Everyone is talking about digital identities, and terms like IAM, PAM, and SSO swirl and twirl around digital services. Getting confused? Are you missing out on the latest insights? Here’s a quick vocabulary to get on top of the DI conversations.
1. Digital Identity
Digital identity is a collection of attributes related to a person. A person may have multiple digital identities for the same or different services. The old saying is still true: everything you publish on the web, or someone else has published about you, will be there forever. Even dead people have digital identities.
See also: MyData
Authentication answers the question: Are you who you say you are? Digital service or system needs some information about the user so that they can have access. Recognizing a person in the digital world can happen on many levels. It varies from a simple question of a password and a username to the extent of strong authentication (see multifactor and biometric authentication).
3. Multifactor authentication
When you want to take the authentication to the next level, you can use two different types of authentication, for instance, email and password and an automated phone call or text message. Using several authentication methods for one user makes the recognition harder to compromise.
4. Biometric authentication
This authentication method was long known only in sci-fi and action movies. These days it’s an everyday task to log in to your phone by using a fingerprint or showing your face at the camera. It’s hard to break through a biological authentication method, so they are considered quite safe, thus strong.
The most common biometric authentication methods use facial recognition, fingerprint, microchip, voice, and iris. The newest type of biometric authentication is based on behavior, such as the way of typing or walking. In the AI world, computers can take these types of personal “samples” fast and recognize the person.
5. Single-Sign-On (SSO)
When a system has Single-Sign-On (SSO) property in use, the user needs to log in only once, and they can access to all internal network services. A single authentication for multiple applications is based on a connection provided by an private network. SSO makes the user experience and workflows smoother.
When you are authorized, you’ll get a right to do something based on the role you have. For instance: when you’re enrolled in a new company, you’ll get access to certain digital areas (unless you have privileged access, see: PAM). You might not even know all the information you don’t have access to, but don’t worry – you don’t need to. The policy of “least privileged access” is commonly used.
See also: IAM
Identity & Access Management (IAM) is needed when you need to handle personal data records. Usually, when a service gets over a hundred users, you need some kind of system to handle it. Pro tip: In IAM, and why not all the other organizational actions, it’s crucial to base every task to roles, not to individuals. A user should get certain access rights automatically when their role changes, and it shouldn’t be based on someone’s memory or manual work. For this, there are a lot of IAM tools available. The bigger the organization, the more beneficial the automated IAM tools are.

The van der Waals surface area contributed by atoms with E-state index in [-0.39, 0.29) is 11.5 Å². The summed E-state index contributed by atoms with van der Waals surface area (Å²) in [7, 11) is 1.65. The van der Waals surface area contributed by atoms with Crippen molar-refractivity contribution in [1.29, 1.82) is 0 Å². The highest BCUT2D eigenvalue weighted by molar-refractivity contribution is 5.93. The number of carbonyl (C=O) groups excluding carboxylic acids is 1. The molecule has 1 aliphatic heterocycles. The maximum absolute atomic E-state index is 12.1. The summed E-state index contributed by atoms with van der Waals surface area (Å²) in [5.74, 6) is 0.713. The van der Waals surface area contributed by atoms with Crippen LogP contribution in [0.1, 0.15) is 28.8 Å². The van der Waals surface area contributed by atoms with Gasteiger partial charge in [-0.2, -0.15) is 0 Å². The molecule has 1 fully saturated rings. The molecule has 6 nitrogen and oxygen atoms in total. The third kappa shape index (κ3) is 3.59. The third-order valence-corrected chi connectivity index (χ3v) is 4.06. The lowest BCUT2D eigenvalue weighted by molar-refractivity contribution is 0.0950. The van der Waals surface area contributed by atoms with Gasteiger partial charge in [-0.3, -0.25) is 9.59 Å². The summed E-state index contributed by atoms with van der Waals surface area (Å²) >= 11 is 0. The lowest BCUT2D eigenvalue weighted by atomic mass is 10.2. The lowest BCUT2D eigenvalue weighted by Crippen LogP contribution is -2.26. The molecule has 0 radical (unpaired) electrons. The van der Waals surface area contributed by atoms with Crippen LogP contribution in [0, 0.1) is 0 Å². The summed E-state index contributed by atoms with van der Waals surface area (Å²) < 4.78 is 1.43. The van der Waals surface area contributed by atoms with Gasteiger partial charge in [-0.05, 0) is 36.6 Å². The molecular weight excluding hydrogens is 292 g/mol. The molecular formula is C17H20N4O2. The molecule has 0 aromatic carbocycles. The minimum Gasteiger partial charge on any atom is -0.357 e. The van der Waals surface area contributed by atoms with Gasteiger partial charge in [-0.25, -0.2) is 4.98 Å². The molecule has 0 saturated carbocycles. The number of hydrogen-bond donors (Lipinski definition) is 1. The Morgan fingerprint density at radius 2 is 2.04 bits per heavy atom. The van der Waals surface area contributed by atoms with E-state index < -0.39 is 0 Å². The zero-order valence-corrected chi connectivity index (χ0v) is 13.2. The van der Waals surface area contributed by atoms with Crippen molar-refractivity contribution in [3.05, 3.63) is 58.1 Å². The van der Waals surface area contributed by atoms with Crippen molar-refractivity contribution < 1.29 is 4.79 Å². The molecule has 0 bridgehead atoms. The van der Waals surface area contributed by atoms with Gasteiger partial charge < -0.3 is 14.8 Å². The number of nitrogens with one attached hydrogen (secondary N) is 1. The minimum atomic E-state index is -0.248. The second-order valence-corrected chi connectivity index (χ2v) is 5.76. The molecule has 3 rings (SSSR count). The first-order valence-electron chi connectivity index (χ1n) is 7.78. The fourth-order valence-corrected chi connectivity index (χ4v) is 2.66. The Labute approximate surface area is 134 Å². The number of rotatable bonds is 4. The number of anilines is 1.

Privileged Access Management (PAM) is like a golden membership for IAM. PAM is used to control privileged credentials that are often related to system infrastructure. PAM is a system that defines who gets to use these credentials and how. You can also see from PAM the current view of how these credentials are used. Unfortunately, in most companies, these privileged accounts are poorly governed and there’s no PAM in place.
MyData is a principal, whereby the user owns and governs their personal data. According to the MyData principal, the user decides which personal attributes are given and to whom. The information can be granted on different levels. For instance: when a service wants to know how old the user is, the answer can be given on different levels. On a general level, it would be a request for user’s age and on a more detailed level it would mean the exact birth date. The user gives permission for the information level they want.
10. Good Governance
Wait, why is this administrative term here among digital identity vocabulary? Well, usually, people don’t think about good governance when they talk about digital identities. But if you want to be the forerunner in IAM, good governance is the one thing people should be talking about. Digital identity management done right is not a technical but an administrative issue.
What’s happening in identity and access management in your company? Find out by taking our quick test: nixu.com/DI